Mother whose baby was left permanently disabled due to negligence of midwifery staff awarded £725,000



Lady Rae
Lady Rae

A mother whose baby was left with a permanent disability as a result of the way he was delivered by midwifery staff has been awarded £725,000 damages.

The woman, who has not been named, raised an action against Lanarkshire Acute Hospitals NHS Trust following the birth of her second child at Law Hospital’s maternity unit in July 1999.

A judge in the Court of Session ruled that the baby “C” suffered the injuries as a result of the “negligence” of the defenders.

Lady Rae heard that the pursuer “CD”, a registered nurse by profession, claimed the actions of Sister Rosemary Murphy caused her son to sustain a serious shoulder injury, but the defenders denied liability.

Prior to the commencement of the second stage of labour the pursuer was asked if a student midwife could undertake the delivery of the baby.

Accompanying the student was Sister Murphy and there was also another student nurse present in the room.

The court was told that when the baby’s head emerged the pursuer thought that the student midwife looked “panicked” and asked what she should do as the cord was round the baby’s neck.

The woman then became aware of Sister Murphy trying to deliver the baby and saw her stand back “apparently in thought”.

Sister Murphy then took a step forward and pulled the baby out.

She described the pull as “pretty violent” and that Sister Murphy looked as if she was taking part in a “tug of war”.

No special manoeuvres to re-position the pursuer after the baby’s head was delivered were untaken.

The pursuer described the atmosphere in the delivery room as “tense”, but said she was unaware of any major problem as there was “little communication”.

After the birth, a mdwife told the pursuer that the child had been removed to a special care unit because he was “a bit cold”.

The parents were not told until later that the baby boy had been injured but were advised that he would recover.

Subsequently they were told that he had a “brachial plexus injury” to his shoulder, although they were not given any indication that he would suffer any long term health problems.

The pursuer was not told until later that the child was suffering from “right sided Erb’s palsy”, but the mother required to source information on the internet regarding the condition.

Senior counsel for the pursuer claimed that Sister Murphy, an employee of the defenders, had a “duty to exercise the skill and care of an ordinarily competent midwife” acting with ordinary skill and care, but she failed to exercise those duties.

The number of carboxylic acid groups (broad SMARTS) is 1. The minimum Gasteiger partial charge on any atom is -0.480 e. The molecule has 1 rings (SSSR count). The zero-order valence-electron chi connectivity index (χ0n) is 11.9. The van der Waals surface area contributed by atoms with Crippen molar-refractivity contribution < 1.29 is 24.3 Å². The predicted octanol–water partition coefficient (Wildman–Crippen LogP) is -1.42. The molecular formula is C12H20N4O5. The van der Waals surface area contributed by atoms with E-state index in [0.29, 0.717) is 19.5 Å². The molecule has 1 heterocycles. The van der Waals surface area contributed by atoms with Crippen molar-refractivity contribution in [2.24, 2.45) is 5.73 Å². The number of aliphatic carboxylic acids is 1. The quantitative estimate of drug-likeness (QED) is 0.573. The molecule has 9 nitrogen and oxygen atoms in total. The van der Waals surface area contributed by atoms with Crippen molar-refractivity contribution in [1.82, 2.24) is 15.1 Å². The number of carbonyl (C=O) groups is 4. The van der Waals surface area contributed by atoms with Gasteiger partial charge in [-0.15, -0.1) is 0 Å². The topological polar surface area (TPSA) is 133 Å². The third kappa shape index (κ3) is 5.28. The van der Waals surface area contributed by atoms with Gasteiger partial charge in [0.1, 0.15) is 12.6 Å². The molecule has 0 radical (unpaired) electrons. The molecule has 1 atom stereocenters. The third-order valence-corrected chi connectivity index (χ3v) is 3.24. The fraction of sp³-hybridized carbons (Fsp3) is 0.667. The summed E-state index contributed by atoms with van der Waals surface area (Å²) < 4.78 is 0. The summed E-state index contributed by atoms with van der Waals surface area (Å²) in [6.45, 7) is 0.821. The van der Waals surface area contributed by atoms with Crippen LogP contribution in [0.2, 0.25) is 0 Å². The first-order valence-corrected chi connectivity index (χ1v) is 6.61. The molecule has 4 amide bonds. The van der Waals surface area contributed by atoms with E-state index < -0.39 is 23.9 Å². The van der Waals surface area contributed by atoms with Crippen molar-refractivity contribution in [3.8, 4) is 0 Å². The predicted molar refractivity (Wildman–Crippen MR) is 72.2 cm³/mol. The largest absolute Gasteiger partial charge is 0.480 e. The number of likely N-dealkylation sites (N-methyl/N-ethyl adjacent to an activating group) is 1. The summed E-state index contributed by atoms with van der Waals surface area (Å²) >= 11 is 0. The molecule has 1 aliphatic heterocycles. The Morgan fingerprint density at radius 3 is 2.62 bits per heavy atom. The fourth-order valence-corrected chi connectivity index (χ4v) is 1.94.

Lady Rae explained that there appeared to be “two possible explanations” for the injury to the baby.

The first was as a result of “excessive traction” in the face of shoulder dystocia.

The alternative explanation was that the large baby was a “tight fit” in his mother’s pelvis and his injury could well have been caused in the course of birth as a result of the natural propulsive forces of birth, meaning “no fault” could be laid at the door of any birth attendant.

However, the judge held that on the facts there was nothing on the evidence to support the alternative explanation for the baby’s injury and therefore ruled that the defenders were negligent.

In a written opinion, Lady Rae said: “I am satisfied that in course of his birth, C suffered a severe brachial plexus injury to his right side as a result of the negligence of the defenders’ employee, Sister Rosemary Murphy and for whom the defenders are responsible.

“Sister Murphy failed to recognise an obstetric emergency after the student midwife had been unable to deliver the body of C after delivery of his head; she failed to summon help in accordance with the protocol in existence as at July 1999; she failed to recognise or diagnose the existence of shoulder dystocia before delivering the head of C or if she did recognise the condition in time she failed to follow hospital protocol and implement the required ancillary manoeuvres to deal with such an obstetric emergency; further she used excessive traction to deliver the body of C.

“As a result of these failures C was born with a severe brachial plexus injury to his right shoulder. Accordingly I shall sustain the pursuer’s pleas in law to the extent of the sum agreed as quantum in this case, namely £725,000 and subject to the addition of interest at the rate of 4% per annum from 30 January 2015 to the date of decree.”

© Scottish Legal News Ltd 2020



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